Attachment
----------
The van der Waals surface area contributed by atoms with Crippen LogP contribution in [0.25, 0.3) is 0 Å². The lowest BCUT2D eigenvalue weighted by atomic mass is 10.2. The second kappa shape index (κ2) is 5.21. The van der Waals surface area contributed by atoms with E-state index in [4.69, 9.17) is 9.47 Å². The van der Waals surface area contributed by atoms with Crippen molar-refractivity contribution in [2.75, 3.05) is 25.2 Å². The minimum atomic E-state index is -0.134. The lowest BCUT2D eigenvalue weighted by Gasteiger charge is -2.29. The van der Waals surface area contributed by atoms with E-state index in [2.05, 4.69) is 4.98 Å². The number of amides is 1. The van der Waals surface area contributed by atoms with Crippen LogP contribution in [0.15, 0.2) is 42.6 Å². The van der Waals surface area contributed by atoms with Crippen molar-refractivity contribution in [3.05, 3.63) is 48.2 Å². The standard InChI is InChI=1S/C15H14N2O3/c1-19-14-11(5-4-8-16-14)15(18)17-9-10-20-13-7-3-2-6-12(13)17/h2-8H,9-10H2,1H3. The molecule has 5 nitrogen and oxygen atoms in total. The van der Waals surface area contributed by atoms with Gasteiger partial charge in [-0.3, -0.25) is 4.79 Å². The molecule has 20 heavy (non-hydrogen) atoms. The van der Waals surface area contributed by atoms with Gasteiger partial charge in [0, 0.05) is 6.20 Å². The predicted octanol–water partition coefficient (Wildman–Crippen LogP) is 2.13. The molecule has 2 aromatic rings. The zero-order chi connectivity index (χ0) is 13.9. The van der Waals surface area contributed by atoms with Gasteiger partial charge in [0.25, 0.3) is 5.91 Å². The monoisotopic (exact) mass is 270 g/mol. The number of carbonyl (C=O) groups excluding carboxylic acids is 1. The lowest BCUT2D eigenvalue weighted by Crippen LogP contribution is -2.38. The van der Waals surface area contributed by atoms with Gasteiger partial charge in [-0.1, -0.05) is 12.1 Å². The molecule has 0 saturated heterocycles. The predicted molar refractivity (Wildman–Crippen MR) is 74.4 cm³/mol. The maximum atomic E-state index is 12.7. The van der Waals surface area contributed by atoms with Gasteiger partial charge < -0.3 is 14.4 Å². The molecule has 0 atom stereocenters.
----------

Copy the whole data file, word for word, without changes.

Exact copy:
The van der Waals surface area contributed by atoms with Crippen LogP contribution in [0.25, 0.3) is 0 Å². The lowest BCUT2D eigenvalue weighted by atomic mass is 10.2. The second kappa shape index (κ2) is 5.21. The van der Waals surface area contributed by atoms with E-state index in [4.69, 9.17) is 9.47 Å². The van der Waals surface area contributed by atoms with Crippen molar-refractivity contribution in [2.75, 3.05) is 25.2 Å². The minimum atomic E-state index is -0.134. The lowest BCUT2D eigenvalue weighted by Gasteiger charge is -2.29. The van der Waals surface area contributed by atoms with E-state index in [2.05, 4.69) is 4.98 Å². The number of amides is 1. The van der Waals surface area contributed by atoms with Crippen LogP contribution in [0.15, 0.2) is 42.6 Å². The van der Waals surface area contributed by atoms with Crippen molar-refractivity contribution in [3.05, 3.63) is 48.2 Å². The standard InChI is InChI=1S/C15H14N2O3/c1-19-14-11(5-4-8-16-14)15(18)17-9-10-20-13-7-3-2-6-12(13)17/h2-8H,9-10H2,1H3. The molecule has 5 nitrogen and oxygen atoms in total. The van der Waals surface area contributed by atoms with Gasteiger partial charge in [-0.3, -0.25) is 4.79 Å². The molecule has 20 heavy (non-hydrogen) atoms. The van der Waals surface area contributed by atoms with Gasteiger partial charge in [0, 0.05) is 6.20 Å². The predicted octanol–water partition coefficient (Wildman–Crippen LogP) is 2.13. The molecule has 2 aromatic rings. The zero-order chi connectivity index (χ0) is 13.9. The van der Waals surface area contributed by atoms with Gasteiger partial charge in [0.25, 0.3) is 5.91 Å². The monoisotopic (exact) mass is 270 g/mol. The number of carbonyl (C=O) groups excluding carboxylic acids is 1. The lowest BCUT2D eigenvalue weighted by Crippen LogP contribution is -2.38. The van der Waals surface area contributed by atoms with Gasteiger partial charge in [-0.1, -0.05) is 12.1 Å². The molecule has 0 saturated heterocycles. The predicted molar refractivity (Wildman–Crippen MR) is 74.4 cm³/mol. The maximum atomic E-state index is 12.7. The van der Waals surface area contributed by atoms with Gasteiger partial charge < -0.3 is 14.4 Å². The molecule has 0 atom stereocenters.